Calling all science lovers, budding entrepreneurs, artists, and future world travelers of Cambridge Rindge and Latin School!

We are excited to announce that CRLS is once again participating in the sixth annual Glocal Challenge with EF Education First and the City of Cambridge! The Glocal Challenge (global + local = glocal) is a contest where CRLS students use 21st century skills, gain global competence and receive real-world experience in STEAM (science, technology, engineering, art, and math). 

Each year, we ask students to solve a local challenge that has global implications. This year, we are asking CRLS students to employ technology to improve and enhance sustainable transportation in Cambridge by 2020.

The Glocal Challenge will consist of eleven in-school sessions that take place between November 14th - January 18th.  On the first day, students will be introduced to this year's topic and then, on the second meetup, be placed into teams based on their areas of expertise. Our goal is to set up every team for success and a chance to win by pairing students with different backgrounds and skill sets.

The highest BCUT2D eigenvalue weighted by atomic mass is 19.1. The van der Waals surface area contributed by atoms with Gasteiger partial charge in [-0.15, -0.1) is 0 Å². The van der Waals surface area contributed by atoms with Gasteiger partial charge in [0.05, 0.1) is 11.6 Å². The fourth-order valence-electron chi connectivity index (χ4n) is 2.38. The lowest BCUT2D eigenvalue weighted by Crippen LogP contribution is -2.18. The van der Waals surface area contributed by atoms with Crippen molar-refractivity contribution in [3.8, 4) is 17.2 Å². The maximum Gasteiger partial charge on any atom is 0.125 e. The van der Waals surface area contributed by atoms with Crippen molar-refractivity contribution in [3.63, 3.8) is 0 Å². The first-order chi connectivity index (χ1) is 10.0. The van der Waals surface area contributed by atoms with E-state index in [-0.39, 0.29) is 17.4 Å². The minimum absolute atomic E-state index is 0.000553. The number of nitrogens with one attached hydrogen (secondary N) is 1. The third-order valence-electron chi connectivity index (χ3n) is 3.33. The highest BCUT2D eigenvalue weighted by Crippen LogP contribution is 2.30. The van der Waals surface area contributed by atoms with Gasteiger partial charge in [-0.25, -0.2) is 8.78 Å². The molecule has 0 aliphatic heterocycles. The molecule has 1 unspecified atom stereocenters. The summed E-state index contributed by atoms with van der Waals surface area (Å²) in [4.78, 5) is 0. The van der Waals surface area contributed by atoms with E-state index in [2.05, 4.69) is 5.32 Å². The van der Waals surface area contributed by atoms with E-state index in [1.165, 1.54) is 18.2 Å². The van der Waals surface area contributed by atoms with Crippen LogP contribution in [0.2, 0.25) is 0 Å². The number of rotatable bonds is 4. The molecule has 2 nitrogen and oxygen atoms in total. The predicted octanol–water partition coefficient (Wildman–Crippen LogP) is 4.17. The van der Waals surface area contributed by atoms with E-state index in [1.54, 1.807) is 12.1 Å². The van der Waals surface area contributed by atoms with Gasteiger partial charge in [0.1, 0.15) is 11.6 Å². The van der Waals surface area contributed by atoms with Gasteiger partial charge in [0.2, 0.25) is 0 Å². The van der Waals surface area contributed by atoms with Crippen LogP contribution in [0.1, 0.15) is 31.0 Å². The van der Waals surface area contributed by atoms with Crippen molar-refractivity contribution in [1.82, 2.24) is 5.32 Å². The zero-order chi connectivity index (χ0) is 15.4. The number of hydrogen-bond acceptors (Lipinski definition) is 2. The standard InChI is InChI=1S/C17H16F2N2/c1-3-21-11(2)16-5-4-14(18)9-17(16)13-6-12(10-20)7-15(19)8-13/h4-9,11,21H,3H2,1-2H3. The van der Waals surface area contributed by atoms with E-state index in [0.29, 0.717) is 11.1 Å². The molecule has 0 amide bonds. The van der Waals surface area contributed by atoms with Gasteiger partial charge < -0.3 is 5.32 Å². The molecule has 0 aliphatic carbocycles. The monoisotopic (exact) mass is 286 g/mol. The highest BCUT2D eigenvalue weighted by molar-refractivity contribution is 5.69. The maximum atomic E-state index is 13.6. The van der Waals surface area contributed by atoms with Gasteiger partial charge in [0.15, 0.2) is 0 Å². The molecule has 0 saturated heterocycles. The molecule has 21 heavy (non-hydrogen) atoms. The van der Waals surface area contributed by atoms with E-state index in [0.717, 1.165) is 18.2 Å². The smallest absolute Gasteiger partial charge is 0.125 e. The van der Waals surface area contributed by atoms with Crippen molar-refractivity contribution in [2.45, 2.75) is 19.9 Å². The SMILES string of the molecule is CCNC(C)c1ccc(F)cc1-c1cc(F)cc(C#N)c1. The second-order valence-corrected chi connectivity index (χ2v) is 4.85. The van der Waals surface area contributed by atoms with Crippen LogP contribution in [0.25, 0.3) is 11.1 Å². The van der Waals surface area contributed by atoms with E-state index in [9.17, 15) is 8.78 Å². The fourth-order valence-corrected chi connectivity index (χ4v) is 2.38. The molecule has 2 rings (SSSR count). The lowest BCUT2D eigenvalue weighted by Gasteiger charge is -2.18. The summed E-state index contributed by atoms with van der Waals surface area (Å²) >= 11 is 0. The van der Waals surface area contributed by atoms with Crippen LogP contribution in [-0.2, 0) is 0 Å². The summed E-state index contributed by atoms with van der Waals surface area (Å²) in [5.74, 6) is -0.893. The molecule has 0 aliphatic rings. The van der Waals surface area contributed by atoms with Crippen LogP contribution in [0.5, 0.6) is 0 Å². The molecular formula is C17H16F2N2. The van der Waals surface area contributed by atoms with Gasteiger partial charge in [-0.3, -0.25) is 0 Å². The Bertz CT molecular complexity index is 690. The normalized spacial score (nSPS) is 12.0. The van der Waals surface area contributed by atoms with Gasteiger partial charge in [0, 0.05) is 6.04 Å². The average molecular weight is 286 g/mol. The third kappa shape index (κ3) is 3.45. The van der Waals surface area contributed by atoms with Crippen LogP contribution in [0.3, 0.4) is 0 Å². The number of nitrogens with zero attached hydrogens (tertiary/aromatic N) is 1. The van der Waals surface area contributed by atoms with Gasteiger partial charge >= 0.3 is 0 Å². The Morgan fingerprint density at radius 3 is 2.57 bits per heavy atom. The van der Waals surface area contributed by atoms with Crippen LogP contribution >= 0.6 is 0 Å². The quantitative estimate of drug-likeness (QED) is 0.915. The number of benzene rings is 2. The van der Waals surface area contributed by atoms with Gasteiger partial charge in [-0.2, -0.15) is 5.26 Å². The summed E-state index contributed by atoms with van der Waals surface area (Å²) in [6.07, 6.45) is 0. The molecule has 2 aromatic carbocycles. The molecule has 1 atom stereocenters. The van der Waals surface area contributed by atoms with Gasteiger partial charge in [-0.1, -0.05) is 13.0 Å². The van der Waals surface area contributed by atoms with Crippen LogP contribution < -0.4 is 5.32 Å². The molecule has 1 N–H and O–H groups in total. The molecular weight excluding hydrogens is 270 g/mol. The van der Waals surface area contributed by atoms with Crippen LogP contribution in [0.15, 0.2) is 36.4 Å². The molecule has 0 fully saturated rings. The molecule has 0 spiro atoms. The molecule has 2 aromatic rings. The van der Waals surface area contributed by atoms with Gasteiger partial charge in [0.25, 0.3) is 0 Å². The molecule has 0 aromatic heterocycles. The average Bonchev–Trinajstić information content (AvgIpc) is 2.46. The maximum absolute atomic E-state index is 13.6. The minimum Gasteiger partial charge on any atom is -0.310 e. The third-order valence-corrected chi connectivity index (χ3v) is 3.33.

Students will learn about technology both globally and locally, develop a creative plan to reduce transportation challenges in Cambridge, and then pitch their idea to expert judges. They will work with mentors from Cambridge companies and universities, learning how to budget, implement and present their projects. 

The winning teams will receive scholarships to Berlin for the EF Global Student Leaders Summit in July 2018, seed funding from the City of Cambridge to kick-start their projects, and paid summer internships. Additionally, all participants will earn 10 community service hours.  

Competing in the Glocal Challenge is easy! Students register for the challenge online or at lunch starting club week, the last week of September. Then they attend the November 14th kick-off and the competition begins. We hope that your students will take advantage of this invaluable opportunity and educational program.

Marya Wegman, Susie VanBlaricum and Andrew Miller

CRLS Glocal Challenge Coordinators

Glocal Challenge 2015-2016

Power Saviors